Digital ID and e-KYC for Financial Inclusion amidst the COVID-19 Pandemic and Beyond - Opening Remarks by Norbert Mumba, Deputy Executive Director, AFI
Digital ID and e-KYC for Financial Inclusion amidst the COVID-19 Pandemic and Beyond
Thursday, 11 June 2020
Opening Remarks by Norbert Mumba, Deputy Executive Director, AFI
AFI Members, Partners, Ladies and Gentlemen,
Warm greetings to everyone and thank you for joining this joint Global Standards Proportionality Working Group (GSPWG) and Digital Financial Services Working Group (DFSWG) webinar today on the subject of the role of Digital Identity and e-KYC, both in the immediate COVID-19 policy response, and in supporting sustainable financial inclusion in the longer-term.
It is encouraging to see the interest developed for the webinar with more than 150 registrants. This speaks to the importance of the issues that we will be discussing today, with the assistance of an expert panel of AFI members and key partners.
Through AFI Member Needs Assessment and other engagements with our members we found that digital onboarding is one of the key challenges highlighted by members in times of the pandemic. The demand side therefore confirms the high relevance of the topic discussed at the webinar, and AFI will help to address these issues in the context of support of the recovery phase. I therefore encourage you to follow closely the activities of our COVID-19 Policy Response Initiative.
Most of us are aware that a critical barrier keeping vulnerable populations out of the formal financial system is the challenge of verifying their identities. Globally 1.1 billion people are estimated to lack a legally recognized form of identity, and an additional 3.4 billion have some form of ID but no digital trail. Lack of ID has been cited as a barrier to account opening by 45% of those without an account in the Philippines, and 49% in Zimbabwe. Furthermore, AFI research has shown that traditional Know Your Customer (KYC) norms can disproportionately exclude women from the financial system.
Digital identity solutions have the potential to address these gaps, with AFI’s Inclusive FinTech Strategy published at the Sochi GPF in 2018 emphasizing that “digital ID is the basis of a strategy for digital financial inclusion”. Even prior to the pandemic, examples from AFI members such as Peru and Malawi highlighted the potential to implement digital ID systems and e-KYC regulations at pace and scale while ensuring quality. Digital ID solutions were also tested under controlled conditions in regulatory sandboxes in countries such as Papua New Guinea, Malaysia and Mozambique.
The shift towards digital customer verification has been further catalysed by the closure of physical premises in the context of the recent lockdowns. Countries such as India and Thailand, which have invested in digital identity programs and other digital infrastructure such as interoperable payment systems, have been able to utilize this infrastructure to deliver targeted large-scale fiscal support packages, including to informal sector workers and vulnerable populations.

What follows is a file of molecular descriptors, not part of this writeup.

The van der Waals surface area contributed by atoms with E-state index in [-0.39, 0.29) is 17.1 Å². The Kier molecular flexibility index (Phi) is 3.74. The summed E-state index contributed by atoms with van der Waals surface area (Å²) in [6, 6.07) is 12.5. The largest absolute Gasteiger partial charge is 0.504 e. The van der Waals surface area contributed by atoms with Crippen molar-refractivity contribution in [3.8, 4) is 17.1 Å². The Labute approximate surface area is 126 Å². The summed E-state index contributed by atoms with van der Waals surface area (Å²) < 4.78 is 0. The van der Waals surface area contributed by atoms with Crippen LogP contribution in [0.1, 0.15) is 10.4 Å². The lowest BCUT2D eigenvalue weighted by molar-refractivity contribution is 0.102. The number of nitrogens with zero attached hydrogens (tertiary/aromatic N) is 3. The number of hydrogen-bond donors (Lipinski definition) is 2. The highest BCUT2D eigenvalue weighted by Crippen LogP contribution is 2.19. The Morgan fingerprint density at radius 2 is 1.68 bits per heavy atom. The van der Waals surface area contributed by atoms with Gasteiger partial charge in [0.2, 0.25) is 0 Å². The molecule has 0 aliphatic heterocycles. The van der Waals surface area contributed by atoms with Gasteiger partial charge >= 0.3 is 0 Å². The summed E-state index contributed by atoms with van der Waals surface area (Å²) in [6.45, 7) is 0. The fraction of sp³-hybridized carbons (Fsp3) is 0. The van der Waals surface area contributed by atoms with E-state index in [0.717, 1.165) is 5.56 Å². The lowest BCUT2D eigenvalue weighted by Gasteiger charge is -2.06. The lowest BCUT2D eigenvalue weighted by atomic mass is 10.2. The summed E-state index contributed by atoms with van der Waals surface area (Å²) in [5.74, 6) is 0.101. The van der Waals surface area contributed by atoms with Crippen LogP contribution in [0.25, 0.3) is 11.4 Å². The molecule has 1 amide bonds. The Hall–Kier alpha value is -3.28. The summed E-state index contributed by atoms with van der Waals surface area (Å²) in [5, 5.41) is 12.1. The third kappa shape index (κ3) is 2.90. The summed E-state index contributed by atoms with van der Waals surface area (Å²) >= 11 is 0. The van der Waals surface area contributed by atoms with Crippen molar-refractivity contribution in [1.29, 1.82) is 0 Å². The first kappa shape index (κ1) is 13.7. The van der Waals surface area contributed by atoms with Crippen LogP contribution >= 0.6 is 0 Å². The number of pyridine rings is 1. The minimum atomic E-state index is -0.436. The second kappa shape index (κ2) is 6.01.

This trend towards digital onboarding, if sustained beyond the pandemic, could help establish a norm whereby paper documentation for KYC starts to become obsolete. This would be a major gain for financial inclusion.
But this goal can only be achieved through collaborative partnerships to create seamless digital financial services ecosystems. As policymakers you need to invest in digital ID infrastructure and to peer learn on best policies, best technologies and best practices in implementing e-KYC. The private sector – both established players and new RegTech start-ups - will need to bring innovative solutions to the table which address design concerns such as accessibility, privacy and security. And global Standard Setting Bodies (SSBs) will need to provide clear guidance on the compatibility of digital identity solutions with global standards for financial integrity.
In this regard, the Financial Action Task Force’s (FATF’s) recently published guidance on Digital ID, and call for such solutions to be fully leveraged in the context of COVID-19, provides helpful clarity that remote verification solutions can be equally or even more effective than physical ones to safeguard the integrity of the financial system. I am pleased that the FATF secretariat has joined us for this webinar today to share their perspective.
This is an important topic to address, and I commend the leadership of the GSP and DFS Working Groups for working together to advance policy discussion and peer learning in this field, starting with today’s webinar.
I wish you all a fruitful discussion. Thank you!